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Amid all the hullabaloo about micro-computers in education, we must not overlook the fact that the computer is enjoyed by and fits the style of young people across class and racial lines. The "computer style'' reflects the way young people have grown up: responding to games, television, rapid pacing, and immediate response.

On the other hand, teachers and others who were raised in an earlier time are less attracted to computers and the computer style. Our style is more rooted in learning through reading, writing, and oral presentations. There is, in essence, a deep generation gap, one that will favor the young people and that might provide a new balance in the schools. Such a shift in learning style may reflect the way students would like to learn rather than simply the way teachers would like them to learn.

For computers to have real impact, they will have to be introduced in the inner city to children of both sexes at a young age.

But there is a great danger that computers may simply add to the inequality of our society by being adopted only in suburban upper-class districts and in private schools (and homes), with boys being the favored users. Therefore, it is important for parents and parent-advocacy groups to recognize the computers' significance in transforming the school and to become an active constituency in demanding that computers be introduced on a larger scale in low-income areas, that teachers be well prepared to work with the computer in helping children to learn, and that useful software and programming be adopted.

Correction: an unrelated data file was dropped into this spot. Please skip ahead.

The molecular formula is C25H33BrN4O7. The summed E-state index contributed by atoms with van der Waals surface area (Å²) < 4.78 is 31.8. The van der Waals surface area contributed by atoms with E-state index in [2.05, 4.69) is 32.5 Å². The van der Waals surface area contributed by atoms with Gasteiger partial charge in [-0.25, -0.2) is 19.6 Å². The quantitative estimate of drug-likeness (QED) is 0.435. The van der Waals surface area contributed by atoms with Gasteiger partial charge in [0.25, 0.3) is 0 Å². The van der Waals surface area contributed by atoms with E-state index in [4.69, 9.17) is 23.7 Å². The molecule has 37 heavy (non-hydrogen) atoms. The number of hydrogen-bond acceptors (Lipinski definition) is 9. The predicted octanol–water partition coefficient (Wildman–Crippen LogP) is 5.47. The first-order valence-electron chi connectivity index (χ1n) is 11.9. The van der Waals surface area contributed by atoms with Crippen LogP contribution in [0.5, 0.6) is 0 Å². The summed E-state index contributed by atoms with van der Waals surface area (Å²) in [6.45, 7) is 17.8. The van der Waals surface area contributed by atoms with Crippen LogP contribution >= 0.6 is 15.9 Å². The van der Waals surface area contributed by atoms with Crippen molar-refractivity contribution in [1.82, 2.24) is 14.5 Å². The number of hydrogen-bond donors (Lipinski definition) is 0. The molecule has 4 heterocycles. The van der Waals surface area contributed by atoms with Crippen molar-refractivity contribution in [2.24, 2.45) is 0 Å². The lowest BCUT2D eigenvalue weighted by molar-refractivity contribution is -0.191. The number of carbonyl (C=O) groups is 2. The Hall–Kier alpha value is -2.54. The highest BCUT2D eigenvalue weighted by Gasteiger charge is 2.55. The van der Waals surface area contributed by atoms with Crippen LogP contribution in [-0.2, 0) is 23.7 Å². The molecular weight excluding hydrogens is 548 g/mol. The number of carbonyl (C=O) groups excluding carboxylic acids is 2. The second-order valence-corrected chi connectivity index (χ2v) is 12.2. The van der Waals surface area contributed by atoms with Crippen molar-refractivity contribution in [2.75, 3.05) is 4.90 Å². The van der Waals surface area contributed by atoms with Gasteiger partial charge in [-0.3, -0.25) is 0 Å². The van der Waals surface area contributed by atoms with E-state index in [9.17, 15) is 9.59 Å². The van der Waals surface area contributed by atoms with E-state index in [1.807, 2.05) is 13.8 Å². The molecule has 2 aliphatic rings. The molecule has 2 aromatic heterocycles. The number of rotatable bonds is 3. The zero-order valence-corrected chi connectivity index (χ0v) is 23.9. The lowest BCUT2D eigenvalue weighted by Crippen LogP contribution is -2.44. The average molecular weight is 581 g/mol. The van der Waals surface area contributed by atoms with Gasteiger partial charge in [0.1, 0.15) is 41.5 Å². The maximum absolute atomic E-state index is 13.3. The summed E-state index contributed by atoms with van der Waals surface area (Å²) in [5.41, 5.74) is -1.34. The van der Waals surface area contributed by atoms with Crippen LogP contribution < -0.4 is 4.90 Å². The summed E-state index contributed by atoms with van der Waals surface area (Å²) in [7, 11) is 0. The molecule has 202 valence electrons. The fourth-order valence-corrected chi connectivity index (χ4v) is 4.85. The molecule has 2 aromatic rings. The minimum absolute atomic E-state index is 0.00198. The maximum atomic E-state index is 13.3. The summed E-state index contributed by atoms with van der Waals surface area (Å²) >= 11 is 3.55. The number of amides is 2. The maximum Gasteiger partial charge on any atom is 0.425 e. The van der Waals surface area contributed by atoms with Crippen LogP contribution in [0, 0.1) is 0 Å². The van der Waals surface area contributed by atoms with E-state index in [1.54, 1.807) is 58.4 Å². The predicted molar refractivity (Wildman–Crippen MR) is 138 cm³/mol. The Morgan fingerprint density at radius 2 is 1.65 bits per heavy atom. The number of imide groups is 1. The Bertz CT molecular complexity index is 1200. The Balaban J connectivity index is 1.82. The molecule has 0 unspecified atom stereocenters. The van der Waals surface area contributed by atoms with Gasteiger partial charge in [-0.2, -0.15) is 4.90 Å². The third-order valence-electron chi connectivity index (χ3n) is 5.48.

Most of the research on what makes an effective school stresses basic skills, an orderly and safe learning environment, high faculty expectation for student achievement, and frequent monitoring of student progress. Electronic education has an unusually high potential for meeting these requirements.


Frank Riessman Professor of Education Queens College New York, N.Y.


In your article, "Their Own Pace: Students Self-Taught in Me. Christian Schools" (Education Week, Feb. 23, 1983), the phrase, "Started in 1970 by a graduate of Bob Jones University, the Southern Baptist institution in South Carolina ..." is not correct. Bob Jones University has never been a Southern Baptist institution. It has always been independent, answerable only to its administration. Its founder, Bob Jones Sr., opposed the Southern Baptist Convention and founded the college to give a more fundamental theological education to his constituency.


Vivian M. Gruber Chairman Department of Modern Language Stephen F. Austin State University Nacogdoches, Tex.

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